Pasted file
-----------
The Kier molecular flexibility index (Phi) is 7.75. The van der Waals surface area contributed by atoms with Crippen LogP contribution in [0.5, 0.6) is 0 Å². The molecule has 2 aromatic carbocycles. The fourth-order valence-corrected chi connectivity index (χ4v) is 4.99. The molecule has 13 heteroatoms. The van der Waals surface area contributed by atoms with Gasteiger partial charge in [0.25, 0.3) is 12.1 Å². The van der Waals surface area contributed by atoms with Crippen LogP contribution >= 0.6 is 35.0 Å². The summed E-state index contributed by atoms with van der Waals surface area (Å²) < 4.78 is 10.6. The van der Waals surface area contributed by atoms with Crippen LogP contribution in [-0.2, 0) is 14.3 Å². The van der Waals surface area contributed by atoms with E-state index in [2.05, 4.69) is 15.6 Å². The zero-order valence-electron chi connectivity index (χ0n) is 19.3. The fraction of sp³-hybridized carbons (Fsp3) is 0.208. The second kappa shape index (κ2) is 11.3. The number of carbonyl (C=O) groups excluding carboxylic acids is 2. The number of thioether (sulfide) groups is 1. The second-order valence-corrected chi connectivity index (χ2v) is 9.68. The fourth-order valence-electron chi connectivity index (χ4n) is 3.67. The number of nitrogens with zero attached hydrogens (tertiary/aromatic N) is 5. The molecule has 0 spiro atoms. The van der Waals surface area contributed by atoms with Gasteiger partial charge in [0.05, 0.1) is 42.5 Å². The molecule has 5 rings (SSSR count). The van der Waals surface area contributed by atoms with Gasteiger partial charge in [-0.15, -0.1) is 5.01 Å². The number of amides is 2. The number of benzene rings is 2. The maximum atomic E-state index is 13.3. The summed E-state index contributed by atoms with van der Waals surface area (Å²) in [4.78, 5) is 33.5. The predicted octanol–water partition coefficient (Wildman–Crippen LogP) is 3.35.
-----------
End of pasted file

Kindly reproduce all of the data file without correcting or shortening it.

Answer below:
The Kier molecular flexibility index (Phi) is 7.75. The van der Waals surface area contributed by atoms with Crippen LogP contribution in [0.5, 0.6) is 0 Å². The molecule has 2 aromatic carbocycles. The fourth-order valence-corrected chi connectivity index (χ4v) is 4.99. The molecule has 13 heteroatoms. The van der Waals surface area contributed by atoms with Gasteiger partial charge in [0.25, 0.3) is 12.1 Å². The van der Waals surface area contributed by atoms with Crippen LogP contribution >= 0.6 is 35.0 Å². The summed E-state index contributed by atoms with van der Waals surface area (Å²) < 4.78 is 10.6. The van der Waals surface area contributed by atoms with Crippen LogP contribution in [-0.2, 0) is 14.3 Å². The van der Waals surface area contributed by atoms with E-state index in [2.05, 4.69) is 15.6 Å². The zero-order valence-electron chi connectivity index (χ0n) is 19.3. The fraction of sp³-hybridized carbons (Fsp3) is 0.208. The second kappa shape index (κ2) is 11.3. The number of carbonyl (C=O) groups excluding carboxylic acids is 2. The number of thioether (sulfide) groups is 1. The second-order valence-corrected chi connectivity index (χ2v) is 9.68. The fourth-order valence-electron chi connectivity index (χ4n) is 3.67. The number of nitrogens with zero attached hydrogens (tertiary/aromatic N) is 5. The molecule has 0 spiro atoms. The van der Waals surface area contributed by atoms with Gasteiger partial charge in [0.05, 0.1) is 42.5 Å². The molecule has 5 rings (SSSR count). The van der Waals surface area contributed by atoms with Gasteiger partial charge in [-0.15, -0.1) is 5.01 Å². The number of amides is 2. The number of benzene rings is 2. The maximum atomic E-state index is 13.3. The summed E-state index contributed by atoms with van der Waals surface area (Å²) in [4.78, 5) is 33.5. The predicted octanol–water partition coefficient (Wildman–Crippen LogP) is 3.35.